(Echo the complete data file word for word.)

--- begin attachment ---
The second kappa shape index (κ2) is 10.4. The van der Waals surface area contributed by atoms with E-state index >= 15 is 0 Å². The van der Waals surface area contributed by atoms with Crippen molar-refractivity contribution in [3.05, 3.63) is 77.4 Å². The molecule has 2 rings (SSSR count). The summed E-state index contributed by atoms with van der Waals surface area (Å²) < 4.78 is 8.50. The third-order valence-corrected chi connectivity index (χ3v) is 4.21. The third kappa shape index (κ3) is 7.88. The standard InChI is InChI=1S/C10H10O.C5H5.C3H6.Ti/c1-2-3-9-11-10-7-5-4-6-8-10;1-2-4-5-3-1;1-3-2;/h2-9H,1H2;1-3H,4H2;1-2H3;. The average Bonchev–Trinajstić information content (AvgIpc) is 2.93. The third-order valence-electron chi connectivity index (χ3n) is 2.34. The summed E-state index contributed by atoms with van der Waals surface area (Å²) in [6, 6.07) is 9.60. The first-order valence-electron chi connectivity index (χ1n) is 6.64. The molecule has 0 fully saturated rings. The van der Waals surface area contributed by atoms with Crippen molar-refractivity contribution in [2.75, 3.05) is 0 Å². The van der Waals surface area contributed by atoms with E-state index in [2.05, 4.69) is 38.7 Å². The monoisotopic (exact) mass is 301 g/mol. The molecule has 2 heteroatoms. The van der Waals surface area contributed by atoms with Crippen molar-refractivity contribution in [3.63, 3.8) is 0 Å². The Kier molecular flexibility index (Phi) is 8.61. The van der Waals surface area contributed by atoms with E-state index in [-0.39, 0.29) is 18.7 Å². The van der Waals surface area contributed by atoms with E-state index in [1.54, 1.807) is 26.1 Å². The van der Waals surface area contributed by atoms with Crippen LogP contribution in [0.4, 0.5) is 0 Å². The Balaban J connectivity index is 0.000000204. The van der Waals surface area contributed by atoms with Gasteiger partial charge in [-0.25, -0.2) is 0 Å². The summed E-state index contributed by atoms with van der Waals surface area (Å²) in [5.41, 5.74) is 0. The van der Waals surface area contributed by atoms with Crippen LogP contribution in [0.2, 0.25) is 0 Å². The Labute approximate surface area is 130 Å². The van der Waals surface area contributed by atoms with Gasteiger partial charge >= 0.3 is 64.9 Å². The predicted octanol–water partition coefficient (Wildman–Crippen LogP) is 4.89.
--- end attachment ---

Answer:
The second kappa shape index (κ2) is 10.4. The van der Waals surface area contributed by atoms with E-state index >= 15 is 0 Å². The van der Waals surface area contributed by atoms with Crippen molar-refractivity contribution in [3.05, 3.63) is 77.4 Å². The molecule has 2 rings (SSSR count). The summed E-state index contributed by atoms with van der Waals surface area (Å²) < 4.78 is 8.50. The third-order valence-corrected chi connectivity index (χ3v) is 4.21. The third kappa shape index (κ3) is 7.88. The standard InChI is InChI=1S/C10H10O.C5H5.C3H6.Ti/c1-2-3-9-11-10-7-5-4-6-8-10;1-2-4-5-3-1;1-3-2;/h2-9H,1H2;1-3H,4H2;1-2H3;. The average Bonchev–Trinajstić information content (AvgIpc) is 2.93. The third-order valence-electron chi connectivity index (χ3n) is 2.34. The summed E-state index contributed by atoms with van der Waals surface area (Å²) in [6, 6.07) is 9.60. The first-order valence-electron chi connectivity index (χ1n) is 6.64. The molecule has 0 fully saturated rings. The van der Waals surface area contributed by atoms with Crippen molar-refractivity contribution in [2.75, 3.05) is 0 Å². The van der Waals surface area contributed by atoms with E-state index in [2.05, 4.69) is 38.7 Å². The monoisotopic (exact) mass is 301 g/mol. The molecule has 2 heteroatoms. The van der Waals surface area contributed by atoms with Crippen molar-refractivity contribution in [3.63, 3.8) is 0 Å². The Kier molecular flexibility index (Phi) is 8.61. The van der Waals surface area contributed by atoms with E-state index in [-0.39, 0.29) is 18.7 Å². The van der Waals surface area contributed by atoms with E-state index in [1.54, 1.807) is 26.1 Å². The van der Waals surface area contributed by atoms with Crippen LogP contribution in [0.4, 0.5) is 0 Å². The Balaban J connectivity index is 0.000000204. The van der Waals surface area contributed by atoms with Gasteiger partial charge in [-0.25, -0.2) is 0 Å². The summed E-state index contributed by atoms with van der Waals surface area (Å²) in [5.41, 5.74) is 0. The van der Waals surface area contributed by atoms with Crippen LogP contribution in [0.2, 0.25) is 0 Å². The Labute approximate surface area is 130 Å². The van der Waals surface area contributed by atoms with Gasteiger partial charge >= 0.3 is 64.9 Å². The predicted octanol–water partition coefficient (Wildman–Crippen LogP) is 4.89.